In my experience TT get a lot more custom from larger/apple shaped people and I’ve also known transgender individuals who have used them successfully and the size advice does seem geared towards that kind of body shape – it mentions what to do if you only have an inch difference or less between your waist and underbust measurements. As a slender hourglass, you require a much larger ribspring than a body with little to no waist definition. The firmer fabric would be quite helpful for apple shapes who are after smoothing and gentle reshaping. I would be interested to see how you do in the future designs which are going to be worked on very soon and which if I remember what I read correctly will offer an even curvier silhouette. Though with your particular body proportions I’d be more inclined to suggest Mystic City and their more cupped rib designs. If you were to deviate away from customs at all in future that is. Nothing compares to custom fit! :D

  2. RoseMadder says:

    If I may ask, how long did you wear the corset overall prior to doing the review?

  3. Laurie Tavan says:

    It looks lovely and I do love how smooth they are which probably comes from the construction which is firmer overall. I also like to hear they have a solid busk and back bones as that is my preference :) I just hand bend the busk to fit my tilt to get a better adjustment to my own body. I’m glad to know that other colorways are on the way too because I too only liked the burgundy and black version of those first revealed.

  4. Natasha says:

    This corset is super lovely. I can’t believe how smooth and ripple free it is, especially considering the pricepoint. I’ve seen work by more expensive makers who can’t achieve that level of smoothness. Or are the photos all photoshopped?
    I must say I am rather offended by some of the comments in this “review” (or I should say opinion piece). I think the colours and paneling in this corset are lovely, yet you’ve gotten quite snarky about something that apparently isn’t to your taste “I selected the Burgundy Hourglass Corset, which alternates panels of black and burgundy, as being the least offensive of the options available at the time”. May I enquire how a cincher of your own design and make (in a nearly identical colourway) is any different ( ) ?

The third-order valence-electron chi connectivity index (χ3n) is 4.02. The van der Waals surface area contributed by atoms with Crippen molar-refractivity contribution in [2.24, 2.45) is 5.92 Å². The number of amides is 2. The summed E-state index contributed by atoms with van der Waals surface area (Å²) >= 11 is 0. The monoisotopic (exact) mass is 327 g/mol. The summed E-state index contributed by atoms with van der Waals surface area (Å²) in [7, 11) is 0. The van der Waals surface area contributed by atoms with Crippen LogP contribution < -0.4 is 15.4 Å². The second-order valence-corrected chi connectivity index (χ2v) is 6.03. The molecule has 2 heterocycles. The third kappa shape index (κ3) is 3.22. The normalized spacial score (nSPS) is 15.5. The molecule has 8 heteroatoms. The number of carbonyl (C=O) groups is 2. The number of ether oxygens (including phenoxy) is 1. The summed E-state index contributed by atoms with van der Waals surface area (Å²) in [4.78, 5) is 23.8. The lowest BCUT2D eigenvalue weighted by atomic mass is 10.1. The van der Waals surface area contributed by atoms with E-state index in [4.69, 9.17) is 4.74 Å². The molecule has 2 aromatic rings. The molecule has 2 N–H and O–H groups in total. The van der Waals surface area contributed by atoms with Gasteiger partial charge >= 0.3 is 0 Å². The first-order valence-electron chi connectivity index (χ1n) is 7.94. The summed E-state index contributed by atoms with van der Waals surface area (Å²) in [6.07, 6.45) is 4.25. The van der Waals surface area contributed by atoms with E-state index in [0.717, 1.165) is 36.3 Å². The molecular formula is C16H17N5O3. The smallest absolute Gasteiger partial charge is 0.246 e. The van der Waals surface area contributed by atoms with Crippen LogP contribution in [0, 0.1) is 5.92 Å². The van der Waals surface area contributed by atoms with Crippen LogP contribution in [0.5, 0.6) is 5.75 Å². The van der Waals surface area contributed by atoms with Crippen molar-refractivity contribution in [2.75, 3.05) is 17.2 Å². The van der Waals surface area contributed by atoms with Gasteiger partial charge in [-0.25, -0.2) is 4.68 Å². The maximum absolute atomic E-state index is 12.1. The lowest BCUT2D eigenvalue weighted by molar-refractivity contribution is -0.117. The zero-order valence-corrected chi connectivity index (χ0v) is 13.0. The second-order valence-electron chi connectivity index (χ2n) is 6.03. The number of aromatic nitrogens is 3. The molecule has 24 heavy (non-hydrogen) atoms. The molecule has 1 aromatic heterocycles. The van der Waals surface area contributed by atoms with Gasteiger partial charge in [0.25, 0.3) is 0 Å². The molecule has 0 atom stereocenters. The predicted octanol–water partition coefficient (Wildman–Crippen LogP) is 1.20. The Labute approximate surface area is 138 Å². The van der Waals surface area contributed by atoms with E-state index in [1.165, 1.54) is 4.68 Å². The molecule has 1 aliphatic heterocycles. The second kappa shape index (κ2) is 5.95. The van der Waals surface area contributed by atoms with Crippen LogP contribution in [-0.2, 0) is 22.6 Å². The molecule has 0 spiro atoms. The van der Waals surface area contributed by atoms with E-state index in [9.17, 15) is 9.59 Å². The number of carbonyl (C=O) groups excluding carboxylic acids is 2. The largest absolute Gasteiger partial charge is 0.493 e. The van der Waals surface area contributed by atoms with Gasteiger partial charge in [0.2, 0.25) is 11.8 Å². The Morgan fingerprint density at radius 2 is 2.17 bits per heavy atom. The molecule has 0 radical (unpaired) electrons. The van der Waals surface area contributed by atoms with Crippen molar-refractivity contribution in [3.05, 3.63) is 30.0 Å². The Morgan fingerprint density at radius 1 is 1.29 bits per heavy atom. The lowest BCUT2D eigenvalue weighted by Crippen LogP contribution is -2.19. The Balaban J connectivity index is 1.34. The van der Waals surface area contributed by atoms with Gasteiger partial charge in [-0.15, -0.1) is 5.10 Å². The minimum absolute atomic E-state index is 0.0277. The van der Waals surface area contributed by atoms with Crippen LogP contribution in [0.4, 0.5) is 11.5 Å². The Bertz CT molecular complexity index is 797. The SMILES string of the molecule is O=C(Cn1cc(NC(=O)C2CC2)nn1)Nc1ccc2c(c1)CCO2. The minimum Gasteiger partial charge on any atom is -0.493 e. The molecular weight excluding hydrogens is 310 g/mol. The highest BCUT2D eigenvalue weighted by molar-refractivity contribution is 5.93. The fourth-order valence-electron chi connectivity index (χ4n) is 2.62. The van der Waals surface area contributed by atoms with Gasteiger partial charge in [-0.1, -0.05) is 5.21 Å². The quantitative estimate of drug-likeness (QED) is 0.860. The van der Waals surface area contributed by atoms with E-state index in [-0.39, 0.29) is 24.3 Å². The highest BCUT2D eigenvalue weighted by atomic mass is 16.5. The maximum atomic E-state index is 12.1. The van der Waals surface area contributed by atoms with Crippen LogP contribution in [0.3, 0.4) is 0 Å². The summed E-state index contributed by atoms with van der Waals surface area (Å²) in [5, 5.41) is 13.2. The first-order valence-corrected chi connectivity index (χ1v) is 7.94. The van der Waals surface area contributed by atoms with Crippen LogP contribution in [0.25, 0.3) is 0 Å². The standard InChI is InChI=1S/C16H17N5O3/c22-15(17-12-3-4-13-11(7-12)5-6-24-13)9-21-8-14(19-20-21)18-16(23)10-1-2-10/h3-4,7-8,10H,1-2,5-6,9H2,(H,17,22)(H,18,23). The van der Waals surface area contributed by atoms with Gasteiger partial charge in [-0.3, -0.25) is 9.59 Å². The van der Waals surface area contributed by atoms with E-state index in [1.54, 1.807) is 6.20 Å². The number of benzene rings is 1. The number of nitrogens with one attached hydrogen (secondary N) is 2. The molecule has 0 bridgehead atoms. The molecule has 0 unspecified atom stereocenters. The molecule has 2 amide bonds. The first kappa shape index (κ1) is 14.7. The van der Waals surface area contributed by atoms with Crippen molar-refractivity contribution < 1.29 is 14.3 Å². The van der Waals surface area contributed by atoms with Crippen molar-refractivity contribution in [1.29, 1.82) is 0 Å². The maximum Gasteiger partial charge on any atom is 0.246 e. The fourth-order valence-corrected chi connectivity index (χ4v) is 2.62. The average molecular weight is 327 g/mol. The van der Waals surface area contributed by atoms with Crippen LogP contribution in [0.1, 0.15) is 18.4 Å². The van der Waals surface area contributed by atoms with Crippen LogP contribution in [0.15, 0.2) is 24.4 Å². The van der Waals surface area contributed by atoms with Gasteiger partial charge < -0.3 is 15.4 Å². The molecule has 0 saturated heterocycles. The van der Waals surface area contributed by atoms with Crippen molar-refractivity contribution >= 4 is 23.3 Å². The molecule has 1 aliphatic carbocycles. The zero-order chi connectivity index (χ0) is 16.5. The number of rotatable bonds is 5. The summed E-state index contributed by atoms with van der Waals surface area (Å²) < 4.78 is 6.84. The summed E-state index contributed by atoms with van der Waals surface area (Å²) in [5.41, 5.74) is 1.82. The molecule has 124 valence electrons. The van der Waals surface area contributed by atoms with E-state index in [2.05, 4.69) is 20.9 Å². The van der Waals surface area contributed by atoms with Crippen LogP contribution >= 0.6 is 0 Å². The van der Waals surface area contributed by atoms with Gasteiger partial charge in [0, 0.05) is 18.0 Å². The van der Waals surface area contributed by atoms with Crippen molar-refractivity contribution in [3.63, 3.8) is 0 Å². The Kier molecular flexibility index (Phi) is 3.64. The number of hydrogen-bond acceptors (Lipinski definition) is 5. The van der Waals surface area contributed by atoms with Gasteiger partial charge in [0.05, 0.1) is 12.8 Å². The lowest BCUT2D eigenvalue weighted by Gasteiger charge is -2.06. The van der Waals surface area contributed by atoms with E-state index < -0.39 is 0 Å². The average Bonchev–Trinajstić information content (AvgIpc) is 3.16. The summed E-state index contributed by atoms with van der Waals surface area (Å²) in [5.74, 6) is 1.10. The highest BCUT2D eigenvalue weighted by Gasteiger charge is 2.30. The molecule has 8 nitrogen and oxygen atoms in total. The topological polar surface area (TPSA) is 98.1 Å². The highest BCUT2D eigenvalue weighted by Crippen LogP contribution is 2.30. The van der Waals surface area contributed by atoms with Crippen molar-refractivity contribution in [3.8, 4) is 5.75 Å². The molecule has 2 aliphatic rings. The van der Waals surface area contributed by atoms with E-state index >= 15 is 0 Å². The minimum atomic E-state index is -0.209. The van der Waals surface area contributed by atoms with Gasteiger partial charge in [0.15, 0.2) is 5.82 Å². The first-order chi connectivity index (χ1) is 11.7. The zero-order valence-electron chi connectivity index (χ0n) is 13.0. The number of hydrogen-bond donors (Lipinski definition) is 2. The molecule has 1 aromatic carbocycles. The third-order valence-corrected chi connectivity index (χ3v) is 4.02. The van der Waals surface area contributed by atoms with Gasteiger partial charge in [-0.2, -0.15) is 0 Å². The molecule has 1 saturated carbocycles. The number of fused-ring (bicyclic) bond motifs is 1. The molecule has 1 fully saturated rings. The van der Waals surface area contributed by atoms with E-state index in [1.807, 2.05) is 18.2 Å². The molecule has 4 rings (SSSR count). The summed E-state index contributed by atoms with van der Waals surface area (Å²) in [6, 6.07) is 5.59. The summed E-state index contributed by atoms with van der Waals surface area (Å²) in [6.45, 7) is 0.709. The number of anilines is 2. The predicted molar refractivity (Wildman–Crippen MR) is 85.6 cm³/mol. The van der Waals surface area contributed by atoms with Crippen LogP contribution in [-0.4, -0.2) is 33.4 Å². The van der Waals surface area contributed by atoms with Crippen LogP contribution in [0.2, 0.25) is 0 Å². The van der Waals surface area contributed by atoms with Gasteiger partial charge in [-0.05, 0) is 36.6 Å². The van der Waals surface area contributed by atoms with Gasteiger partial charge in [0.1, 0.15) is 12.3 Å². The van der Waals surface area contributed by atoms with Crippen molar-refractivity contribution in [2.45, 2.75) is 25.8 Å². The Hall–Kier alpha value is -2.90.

It seems like this review is attempting to discredit a budget corset brand that has improved in leaps and bounds making them a threat to the two businesses the writer works for. Disgraceful.

    • Cora says:

      Speaking to just one part of your comment, I want to confirm that, yes, reviews are opinion pieces. My writers share their honest opinions of the garments they review. Reviews are not press releases, nor are they news pieces. They are inherently subjective.

    • Vanessa says:

      “Today’s review is a bit of a departure for me, as it features a corset that is mass-manufactured rather than individually handmade”

      I’m confused… Are the corsets made by machines? I was under the impression they were all hand made? Isn’t that the term? Do you mean custom made? Or made to measure? I totally don’t think you’re using terminology right… It sounds a bit more like you’re just trying to bring down what is available for those of us who can’t afford custom made to measure pieces. It feels really salty… This whole article does. It’s really disappointing. Do you have a personal problem with the people involved in making this? I don’t know Timeless Trends well, but I wouldn’t think they had stepped on anybodies toes?

      • Marianne says:

        Hi Vanessa,